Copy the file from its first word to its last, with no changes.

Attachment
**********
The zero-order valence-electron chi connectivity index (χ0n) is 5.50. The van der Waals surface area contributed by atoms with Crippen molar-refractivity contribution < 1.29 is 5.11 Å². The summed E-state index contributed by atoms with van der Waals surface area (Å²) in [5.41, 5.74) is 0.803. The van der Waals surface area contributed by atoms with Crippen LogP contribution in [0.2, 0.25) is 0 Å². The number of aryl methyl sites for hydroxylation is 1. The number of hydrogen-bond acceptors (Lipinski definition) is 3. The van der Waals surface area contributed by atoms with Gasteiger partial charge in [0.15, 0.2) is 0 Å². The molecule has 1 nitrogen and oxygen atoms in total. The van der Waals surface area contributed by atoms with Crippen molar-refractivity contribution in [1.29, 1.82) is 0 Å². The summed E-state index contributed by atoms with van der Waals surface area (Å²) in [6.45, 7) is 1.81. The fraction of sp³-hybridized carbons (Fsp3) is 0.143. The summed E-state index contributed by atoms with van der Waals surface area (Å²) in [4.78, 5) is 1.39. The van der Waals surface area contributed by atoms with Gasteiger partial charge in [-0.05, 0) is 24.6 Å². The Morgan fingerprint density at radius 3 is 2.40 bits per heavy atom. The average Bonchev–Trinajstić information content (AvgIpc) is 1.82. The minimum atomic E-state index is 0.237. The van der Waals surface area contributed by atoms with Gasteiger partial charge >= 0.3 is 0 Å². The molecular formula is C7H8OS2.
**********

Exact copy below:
The zero-order valence-electron chi connectivity index (χ0n) is 5.50. The van der Waals surface area contributed by atoms with Crippen molar-refractivity contribution < 1.29 is 5.11 Å². The summed E-state index contributed by atoms with van der Waals surface area (Å²) in [5.41, 5.74) is 0.803. The van der Waals surface area contributed by atoms with Crippen LogP contribution in [0.2, 0.25) is 0 Å². The number of aryl methyl sites for hydroxylation is 1. The number of hydrogen-bond acceptors (Lipinski definition) is 3. The van der Waals surface area contributed by atoms with Gasteiger partial charge in [0.15, 0.2) is 0 Å². The molecule has 1 nitrogen and oxygen atoms in total. The van der Waals surface area contributed by atoms with Crippen molar-refractivity contribution in [1.29, 1.82) is 0 Å². The summed E-state index contributed by atoms with van der Waals surface area (Å²) in [6.45, 7) is 1.81. The fraction of sp³-hybridized carbons (Fsp3) is 0.143. The summed E-state index contributed by atoms with van der Waals surface area (Å²) in [4.78, 5) is 1.39. The van der Waals surface area contributed by atoms with Gasteiger partial charge in [-0.05, 0) is 24.6 Å². The Morgan fingerprint density at radius 3 is 2.40 bits per heavy atom. The average Bonchev–Trinajstić information content (AvgIpc) is 1.82. The minimum atomic E-state index is 0.237. The van der Waals surface area contributed by atoms with Gasteiger partial charge >= 0.3 is 0 Å². The molecular formula is C7H8OS2.